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ast midnight, all the guests were finally gone and the house was finally dark, its many denizens in their beds.  Cora, exhausted, kept drifting toward sleep, yet her still-buzzing mind refused to let her tip entirely over the precipice.  And so when the door to her room opened, she wasn’t sure whether it was reality or a dream.

A man, warm, hairy, muscular, slipped into bed beside her.  Wriggled out of his boxer shorts.

Medhi.

He turned toward her and took her in his arms.

“What are you doing here?” she cried, pushing him away.

“Sssssh,” he said, touching her lips.  “I want you.”

“Medhi, stop.”

“I love you,” he said.

“Medhi, no.”

“Cora.”  He kissed her cheek.  The side of her mouth.  Her neck.

“Medhi, please.”

Groaning, he rolled onto his back and lay there, staring at the ceiling.  Her eyes were wide open now and she could make out his features easily, even see the bulge under the coverlet that betrayed his excitement.  It was so weird to have him here, with her, and at the same time felt completely natural, as if there’d been no break in the 20 years of nights they’d shared a bed.

Now that he had pulled away from her, she allowed herself to roll toward him.  Propped her head on her hand, gazed down at him.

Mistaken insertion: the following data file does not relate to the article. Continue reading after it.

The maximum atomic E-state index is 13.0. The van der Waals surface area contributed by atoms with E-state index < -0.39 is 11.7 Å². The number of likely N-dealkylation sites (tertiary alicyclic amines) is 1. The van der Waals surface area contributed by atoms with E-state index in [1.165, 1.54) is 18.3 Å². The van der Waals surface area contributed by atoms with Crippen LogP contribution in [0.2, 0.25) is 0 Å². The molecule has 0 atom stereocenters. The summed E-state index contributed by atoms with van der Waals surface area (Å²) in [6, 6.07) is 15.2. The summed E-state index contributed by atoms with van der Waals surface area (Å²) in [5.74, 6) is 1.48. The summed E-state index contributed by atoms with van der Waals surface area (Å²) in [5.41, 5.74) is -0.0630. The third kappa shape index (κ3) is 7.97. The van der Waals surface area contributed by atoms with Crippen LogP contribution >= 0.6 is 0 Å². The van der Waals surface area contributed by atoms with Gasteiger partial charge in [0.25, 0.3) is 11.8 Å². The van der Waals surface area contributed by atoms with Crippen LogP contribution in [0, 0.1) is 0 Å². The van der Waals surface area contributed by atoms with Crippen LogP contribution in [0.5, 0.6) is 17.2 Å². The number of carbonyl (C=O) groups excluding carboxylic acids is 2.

“I couldn’t take all the other women,” she told him.

“I know,” he said miserably.

“Or the bossiness.”

He shrugged.  “What can I say?  You can’t blame a cat for having a tail, or sharpening its claws.”

“You can get rid of the cat.”

He turned toward her.  “I miss you, Cora.”

Did she miss him?  Not usually.  But here, in bed, she missed him desperately.

“I can’t go back there,” she said.

He ventured a hand onto her hip.  “But what about now?” he said softly.  “Nobody has to know.  It doesn’t have to count.”

She saw herself rolling over so that she was on top of him.  Pulling her nightgown over her head.  Moving so that he was inside her.  She knew exactly what it would feel like.

And then she shut off her mind and let her body follow her imagination.  It was like pulling a cork out of a bottle, like turning a dial and letting the music fill the room.  She went from feeling like a giant roiling head dragging a small insignificant body after it to feeling as if her body — her hands, her lips, her breasts, a place at her very center — was an ungovernable force and her brain was just trying not to get tossed overboard.  She felt like a bumper car and her brain was the steering wheel, except the steering wheel wasn’t really attached, and turning it left or right, that didn’t really matter.  The bumper car, her body, her real self bounced along, out of her control.

“Stop.”

Medhi’s hands steadied her hips.  She opened her eyes and looked down at him, confused.  He brought a finger to his lips and pointed his chin toward the hallway.  There was a tentative step out there, and then another.  Not the step of someone who belonged in the house, but of someone who didn’t.

Read Cora’s side of the story.

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